Jesus came to us from heaven, lived among us, and returned to heaven. Heaven is His home and it is ours. Jesus talked a lot about heaven and told us that He was going there to prepare a place for us, and what a place it must be!

One of the things that the Holy Spirit is working within the hearts of God’s people is the knowledge that heaven is greater than anything we have ever thought about or imagined. Reading books about heaven, looking at paintings about heaven, or even listening to stories about heaven don’t help us very much. These sources are much too limited to give us a full account.

The Bible mentions heaven many times, but it does not tell us a lot about the details of heaven. The Scripture passage in 1 Corinthians 2:9-10 may explain why. It appears that the subject of heaven and what God has ahead for us is so big, so great, so awesome, and so overwhelmingly magnificent that God could only say, “If I painted it, your eye couldn’t grasp it all; if I told it, your ear couldn’t absorb it all; if I wrote it; your mind couldn’t imagine it all.”

Often, people who do not listen to what the Holy Spirit is saying, tend to minimize heaven. They think that life here on earth (based on what they have seen, heard, or imagined) is as good as it gets. Their concept of heaven is not very exciting, but rather dull, monotonous and boring; they know nothing of the language, the sounds, the sights, and the realities of heaven.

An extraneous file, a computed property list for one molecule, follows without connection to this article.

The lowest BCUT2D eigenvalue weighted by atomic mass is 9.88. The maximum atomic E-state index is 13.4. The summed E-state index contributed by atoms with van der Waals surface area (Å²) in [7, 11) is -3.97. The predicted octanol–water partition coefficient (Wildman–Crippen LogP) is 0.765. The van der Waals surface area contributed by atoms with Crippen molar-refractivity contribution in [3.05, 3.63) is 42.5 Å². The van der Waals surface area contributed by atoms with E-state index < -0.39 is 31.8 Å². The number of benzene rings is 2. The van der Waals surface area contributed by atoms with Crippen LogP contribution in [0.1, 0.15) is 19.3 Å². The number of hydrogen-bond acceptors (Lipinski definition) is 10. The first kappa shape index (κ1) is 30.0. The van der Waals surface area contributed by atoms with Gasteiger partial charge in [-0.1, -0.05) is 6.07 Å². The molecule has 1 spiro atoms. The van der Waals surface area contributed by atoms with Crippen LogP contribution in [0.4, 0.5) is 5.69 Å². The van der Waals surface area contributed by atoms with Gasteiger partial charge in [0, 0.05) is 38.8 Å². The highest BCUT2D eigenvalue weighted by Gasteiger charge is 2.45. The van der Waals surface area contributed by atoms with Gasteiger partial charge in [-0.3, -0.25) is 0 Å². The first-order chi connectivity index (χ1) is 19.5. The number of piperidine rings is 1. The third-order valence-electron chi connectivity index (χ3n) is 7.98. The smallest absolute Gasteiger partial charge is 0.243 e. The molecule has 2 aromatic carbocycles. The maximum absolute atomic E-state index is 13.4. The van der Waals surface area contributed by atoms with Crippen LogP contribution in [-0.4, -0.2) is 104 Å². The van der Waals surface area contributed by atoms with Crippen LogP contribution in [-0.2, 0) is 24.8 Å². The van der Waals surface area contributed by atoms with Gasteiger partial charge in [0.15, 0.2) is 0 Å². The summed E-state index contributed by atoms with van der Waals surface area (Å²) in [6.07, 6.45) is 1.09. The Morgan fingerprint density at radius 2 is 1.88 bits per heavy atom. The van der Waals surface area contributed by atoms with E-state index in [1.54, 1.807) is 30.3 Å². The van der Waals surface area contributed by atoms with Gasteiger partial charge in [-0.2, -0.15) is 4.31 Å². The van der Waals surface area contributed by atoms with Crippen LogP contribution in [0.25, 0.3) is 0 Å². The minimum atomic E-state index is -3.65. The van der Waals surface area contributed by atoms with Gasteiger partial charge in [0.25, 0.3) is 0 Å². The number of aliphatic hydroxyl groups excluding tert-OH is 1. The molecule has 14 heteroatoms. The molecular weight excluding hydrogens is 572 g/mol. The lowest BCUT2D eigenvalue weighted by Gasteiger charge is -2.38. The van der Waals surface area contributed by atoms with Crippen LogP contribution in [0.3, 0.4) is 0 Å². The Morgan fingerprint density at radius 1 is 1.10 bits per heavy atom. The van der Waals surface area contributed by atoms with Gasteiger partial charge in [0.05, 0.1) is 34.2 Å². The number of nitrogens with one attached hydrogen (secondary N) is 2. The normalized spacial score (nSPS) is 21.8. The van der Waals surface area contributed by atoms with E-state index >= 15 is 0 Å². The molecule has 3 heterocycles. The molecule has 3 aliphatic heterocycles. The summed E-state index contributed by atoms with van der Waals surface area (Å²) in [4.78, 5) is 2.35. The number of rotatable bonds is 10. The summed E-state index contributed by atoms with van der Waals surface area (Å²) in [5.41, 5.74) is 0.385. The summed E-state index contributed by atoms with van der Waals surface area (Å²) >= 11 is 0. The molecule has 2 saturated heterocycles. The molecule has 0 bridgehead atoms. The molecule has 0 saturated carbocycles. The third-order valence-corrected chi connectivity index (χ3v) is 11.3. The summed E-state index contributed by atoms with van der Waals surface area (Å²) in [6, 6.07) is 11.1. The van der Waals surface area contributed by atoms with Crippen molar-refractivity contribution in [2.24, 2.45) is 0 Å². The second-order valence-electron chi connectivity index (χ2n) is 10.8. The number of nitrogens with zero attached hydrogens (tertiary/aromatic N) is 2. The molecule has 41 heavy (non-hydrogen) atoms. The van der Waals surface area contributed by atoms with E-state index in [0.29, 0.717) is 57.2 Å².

What is God saying to you in 1 Corinthians 2:9-10? He is saying, “Have you seen snow capped mountains, rushing rivers, white-sand beaches, rain forests, or redwood forests? Have you been to Yosemite, the Grand Canyon, Niagara Falls, or Yellowstone? Have you toured the seven natural wonders of the world? Even if you have seen them all, they cannot begin to describe what your eyes will see in heaven. You will have to see it for yourself, for even if I used every word you can presently understand, or let your imagination explore its farthest boundaries, you would not grasp it. I have sent the Holy Spirit to let you in on some of my secrets; to let you know that it’s all true; to assure you that its better than you think; to fan the flame of your hope; to give you a foretaste of things to come; and to assure you that at my right hand there are pleasures forevermore.” 

“There is no need to be worried by facetious people who try to make the Christian hope of ‘Heaven’ ridiculous by saying they do not want ‘to spend eternity playing harps’. The answer to such people is that if they cannot understand books written for grown-ups, they should not talk about them.”
-C.S. Lewis.

© 2016 Roy Lessin, Meeting in the Meadow. Used with permission. Photo property of Marina Bromley, Marina's Kitchen Table. For reprint information, please email

Romans 12, Parts 2 and 3: Balanced and Beautiful in Christ

The new posts that I wrote for Balanced and Beautiful in Christ are now live on their Facebook page, and here on my new blog site (subscrib...